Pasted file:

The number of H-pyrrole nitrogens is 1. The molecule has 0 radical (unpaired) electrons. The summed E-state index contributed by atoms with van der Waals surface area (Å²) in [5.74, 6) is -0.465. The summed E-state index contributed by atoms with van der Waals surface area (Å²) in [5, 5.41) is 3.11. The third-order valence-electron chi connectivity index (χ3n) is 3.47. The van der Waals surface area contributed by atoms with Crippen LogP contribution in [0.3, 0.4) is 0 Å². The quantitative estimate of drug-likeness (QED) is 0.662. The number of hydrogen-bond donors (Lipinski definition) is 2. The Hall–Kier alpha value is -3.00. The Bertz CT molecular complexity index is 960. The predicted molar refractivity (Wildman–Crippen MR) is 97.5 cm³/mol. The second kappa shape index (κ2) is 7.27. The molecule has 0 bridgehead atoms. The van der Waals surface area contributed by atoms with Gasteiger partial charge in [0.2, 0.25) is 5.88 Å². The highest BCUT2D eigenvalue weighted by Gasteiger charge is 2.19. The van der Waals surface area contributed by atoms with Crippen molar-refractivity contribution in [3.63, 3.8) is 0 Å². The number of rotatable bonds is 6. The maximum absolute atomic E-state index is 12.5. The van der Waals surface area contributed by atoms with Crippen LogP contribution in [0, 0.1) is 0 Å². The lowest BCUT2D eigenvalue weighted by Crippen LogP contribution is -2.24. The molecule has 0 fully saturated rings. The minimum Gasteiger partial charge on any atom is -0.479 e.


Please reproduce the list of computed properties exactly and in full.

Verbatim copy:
The number of H-pyrrole nitrogens is 1. The molecule has 0 radical (unpaired) electrons. The summed E-state index contributed by atoms with van der Waals surface area (Å²) in [5.74, 6) is -0.465. The summed E-state index contributed by atoms with van der Waals surface area (Å²) in [5, 5.41) is 3.11. The third-order valence-electron chi connectivity index (χ3n) is 3.47. The van der Waals surface area contributed by atoms with Crippen LogP contribution in [0.3, 0.4) is 0 Å². The quantitative estimate of drug-likeness (QED) is 0.662. The number of hydrogen-bond donors (Lipinski definition) is 2. The Hall–Kier alpha value is -3.00. The Bertz CT molecular complexity index is 960. The predicted molar refractivity (Wildman–Crippen MR) is 97.5 cm³/mol. The second kappa shape index (κ2) is 7.27. The molecule has 0 bridgehead atoms. The van der Waals surface area contributed by atoms with Gasteiger partial charge in [0.2, 0.25) is 5.88 Å². The highest BCUT2D eigenvalue weighted by Gasteiger charge is 2.19. The van der Waals surface area contributed by atoms with Crippen molar-refractivity contribution in [3.63, 3.8) is 0 Å². The number of rotatable bonds is 6. The maximum absolute atomic E-state index is 12.5. The van der Waals surface area contributed by atoms with Crippen LogP contribution in [0, 0.1) is 0 Å². The lowest BCUT2D eigenvalue weighted by Crippen LogP contribution is -2.24. The molecule has 0 fully saturated rings. The minimum Gasteiger partial charge on any atom is -0.479 e.